It’s nearly been two years (November 15, 2017) since health care providers and suppliers receiving Medicare and Medicaid reimbursements were to comply with the Centers for Medicare and Medicaid Services (CMS) Emergency Preparedness Rule. The rule was designed to establish national emergency preparedness requirements to ensure adequate planning for both natural and man-made disasters; and coordination with federal, state, tribal, regional and local emergency preparedness systems. It applied to all 17 provider and supplier types, including hospitals, long-term care (LTC) facilities, ambulatory surgical centers (ASCs), rural health clinics (RHCs), and federally qualified health centers (FQHCs), among others. That is, until now.
On September 26, 2019, CMS released the Omnibus Burden Reduction (Conditions of Participation) Final Rule, which removes Medicare regulations identified as unnecessary, obsolete, or excessively burdensome on healthcare providers to reduce inefficiencies. Specifically, the final rule would reduce the emergency preparedness burden for federally-qualified health centers (FQHCs). These “safety net” providers include community health centers, migrant health centers, health care for the homeless health centers, public housing primary care centers, and health center program “look-alikes.” They also include outpatient health programs or facilities operated by a tribe or tribal organization or by an urban Indian organization.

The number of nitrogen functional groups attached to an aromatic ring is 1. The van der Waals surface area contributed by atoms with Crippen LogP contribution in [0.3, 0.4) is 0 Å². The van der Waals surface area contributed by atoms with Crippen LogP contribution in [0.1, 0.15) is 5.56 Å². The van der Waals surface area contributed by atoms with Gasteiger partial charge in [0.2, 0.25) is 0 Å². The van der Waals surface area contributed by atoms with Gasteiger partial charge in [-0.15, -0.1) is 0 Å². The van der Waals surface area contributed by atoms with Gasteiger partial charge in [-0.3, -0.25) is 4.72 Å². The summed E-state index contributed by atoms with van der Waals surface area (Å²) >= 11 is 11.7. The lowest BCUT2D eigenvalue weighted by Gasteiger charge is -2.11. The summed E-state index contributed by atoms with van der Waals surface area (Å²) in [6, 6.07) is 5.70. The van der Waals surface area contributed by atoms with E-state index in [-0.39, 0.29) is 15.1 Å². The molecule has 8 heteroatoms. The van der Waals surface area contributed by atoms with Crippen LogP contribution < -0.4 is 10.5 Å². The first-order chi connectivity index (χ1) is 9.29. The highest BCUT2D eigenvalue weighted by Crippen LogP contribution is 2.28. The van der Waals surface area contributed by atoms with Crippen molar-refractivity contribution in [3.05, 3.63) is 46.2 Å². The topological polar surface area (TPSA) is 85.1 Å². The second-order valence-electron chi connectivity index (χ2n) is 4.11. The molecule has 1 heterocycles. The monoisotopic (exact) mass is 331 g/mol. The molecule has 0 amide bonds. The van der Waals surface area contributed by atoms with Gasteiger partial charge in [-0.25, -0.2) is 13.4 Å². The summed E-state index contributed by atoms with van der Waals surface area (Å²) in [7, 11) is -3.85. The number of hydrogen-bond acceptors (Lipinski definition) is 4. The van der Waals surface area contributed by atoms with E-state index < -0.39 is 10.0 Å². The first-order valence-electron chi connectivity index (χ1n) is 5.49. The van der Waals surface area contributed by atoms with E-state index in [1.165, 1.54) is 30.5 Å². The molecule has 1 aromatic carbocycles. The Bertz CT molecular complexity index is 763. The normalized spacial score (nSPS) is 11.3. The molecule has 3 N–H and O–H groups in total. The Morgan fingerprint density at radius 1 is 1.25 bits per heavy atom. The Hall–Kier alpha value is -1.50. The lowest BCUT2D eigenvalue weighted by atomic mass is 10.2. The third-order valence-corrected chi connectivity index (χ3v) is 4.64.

So, what does the Omnibus Burden Reduction (Conditions of Participation) Final Rule actually mean to FQHCs? And, more specifically to their compliance with the CMS Emergency Preparedness Rule? It means the following:
Emergency program: CMS decreased the requirements for facilities to conduct an annual review of their emergency program to a biennial review.
Emergency plan: CMS eliminated the requirement that the emergency plan include documentation of efforts to contact local, tribal, regional, state, and federal emergency preparedness officials and a facility’s participation in collaborative and cooperative planning efforts.
Training: CMS decreased the training requirement from annually to every two years.
Testing: CMS decreased the requirement for facilities to conduct two testing exercises to one testing exercise annually.
While the Omnibus Burden Reduction (Conditions of Participation) Final Rule may make it easier for FQHCs to comply with the CMS Emergency Preparedness Rule, it doesn’t mean these efforts should slow down or get pushed to the side. Effective emergency preparedness takes time. There are plans to develop, partnerships to form (and nurture), plus training and exercises to conduct. That said, even with the rule changes, keep the outcome in mind, and keep up the great work.
As a reminder, all the other requirements in the CMS Emergency Preparedness Rule remain the same, so be ready when your health care facility’s routine CMS audit rolls around.